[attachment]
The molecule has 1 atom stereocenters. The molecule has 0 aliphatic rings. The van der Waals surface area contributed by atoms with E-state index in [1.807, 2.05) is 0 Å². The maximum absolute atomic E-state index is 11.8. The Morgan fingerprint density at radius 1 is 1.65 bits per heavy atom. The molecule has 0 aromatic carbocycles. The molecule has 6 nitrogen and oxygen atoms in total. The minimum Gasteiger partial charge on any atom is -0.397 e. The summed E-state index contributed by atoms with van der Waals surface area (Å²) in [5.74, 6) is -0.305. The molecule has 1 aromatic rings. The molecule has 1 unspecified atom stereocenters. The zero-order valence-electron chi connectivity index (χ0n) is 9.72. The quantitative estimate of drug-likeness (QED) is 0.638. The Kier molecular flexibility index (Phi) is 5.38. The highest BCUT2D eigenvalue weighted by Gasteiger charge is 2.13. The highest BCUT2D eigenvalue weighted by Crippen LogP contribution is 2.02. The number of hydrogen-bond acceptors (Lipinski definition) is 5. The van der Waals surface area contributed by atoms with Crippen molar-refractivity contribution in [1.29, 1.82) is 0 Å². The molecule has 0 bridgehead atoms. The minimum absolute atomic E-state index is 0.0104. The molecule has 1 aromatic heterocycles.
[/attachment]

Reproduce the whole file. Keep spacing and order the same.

The molecule has 1 atom stereocenters. The molecule has 0 aliphatic rings. The van der Waals surface area contributed by atoms with E-state index in [1.807, 2.05) is 0 Å². The maximum absolute atomic E-state index is 11.8. The Morgan fingerprint density at radius 1 is 1.65 bits per heavy atom. The molecule has 0 aromatic carbocycles. The molecule has 6 nitrogen and oxygen atoms in total. The minimum Gasteiger partial charge on any atom is -0.397 e. The summed E-state index contributed by atoms with van der Waals surface area (Å²) in [5.74, 6) is -0.305. The molecule has 1 aromatic rings. The molecule has 1 unspecified atom stereocenters. The zero-order valence-electron chi connectivity index (χ0n) is 9.72. The quantitative estimate of drug-likeness (QED) is 0.638. The Kier molecular flexibility index (Phi) is 5.38. The highest BCUT2D eigenvalue weighted by Gasteiger charge is 2.13. The highest BCUT2D eigenvalue weighted by Crippen LogP contribution is 2.02. The number of hydrogen-bond acceptors (Lipinski definition) is 5. The van der Waals surface area contributed by atoms with Crippen molar-refractivity contribution in [1.29, 1.82) is 0 Å². The molecule has 0 bridgehead atoms. The minimum absolute atomic E-state index is 0.0104. The molecule has 1 aromatic heterocycles.